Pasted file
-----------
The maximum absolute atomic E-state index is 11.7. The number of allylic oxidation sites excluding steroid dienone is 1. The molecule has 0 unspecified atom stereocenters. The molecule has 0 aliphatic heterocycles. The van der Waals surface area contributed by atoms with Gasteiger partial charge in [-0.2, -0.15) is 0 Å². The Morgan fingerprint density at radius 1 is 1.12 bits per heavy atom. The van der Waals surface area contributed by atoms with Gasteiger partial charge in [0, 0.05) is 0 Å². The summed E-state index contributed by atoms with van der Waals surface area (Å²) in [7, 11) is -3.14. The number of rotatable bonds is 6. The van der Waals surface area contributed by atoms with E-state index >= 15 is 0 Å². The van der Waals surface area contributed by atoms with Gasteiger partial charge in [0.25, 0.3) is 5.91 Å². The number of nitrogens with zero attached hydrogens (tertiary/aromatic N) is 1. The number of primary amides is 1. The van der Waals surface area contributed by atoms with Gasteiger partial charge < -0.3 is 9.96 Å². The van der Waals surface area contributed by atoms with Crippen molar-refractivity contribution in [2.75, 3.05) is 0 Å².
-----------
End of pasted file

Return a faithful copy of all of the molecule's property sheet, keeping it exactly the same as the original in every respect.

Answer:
The maximum absolute atomic E-state index is 11.7. The number of allylic oxidation sites excluding steroid dienone is 1. The molecule has 0 unspecified atom stereocenters. The molecule has 0 aliphatic heterocycles. The van der Waals surface area contributed by atoms with Gasteiger partial charge in [-0.2, -0.15) is 0 Å². The Morgan fingerprint density at radius 1 is 1.12 bits per heavy atom. The van der Waals surface area contributed by atoms with Gasteiger partial charge in [0, 0.05) is 0 Å². The summed E-state index contributed by atoms with van der Waals surface area (Å²) in [7, 11) is -3.14. The number of rotatable bonds is 6. The van der Waals surface area contributed by atoms with E-state index >= 15 is 0 Å². The van der Waals surface area contributed by atoms with Gasteiger partial charge in [0.25, 0.3) is 5.91 Å². The number of nitrogens with zero attached hydrogens (tertiary/aromatic N) is 1. The number of primary amides is 1. The van der Waals surface area contributed by atoms with Gasteiger partial charge < -0.3 is 9.96 Å². The van der Waals surface area contributed by atoms with Crippen molar-refractivity contribution in [2.75, 3.05) is 0 Å².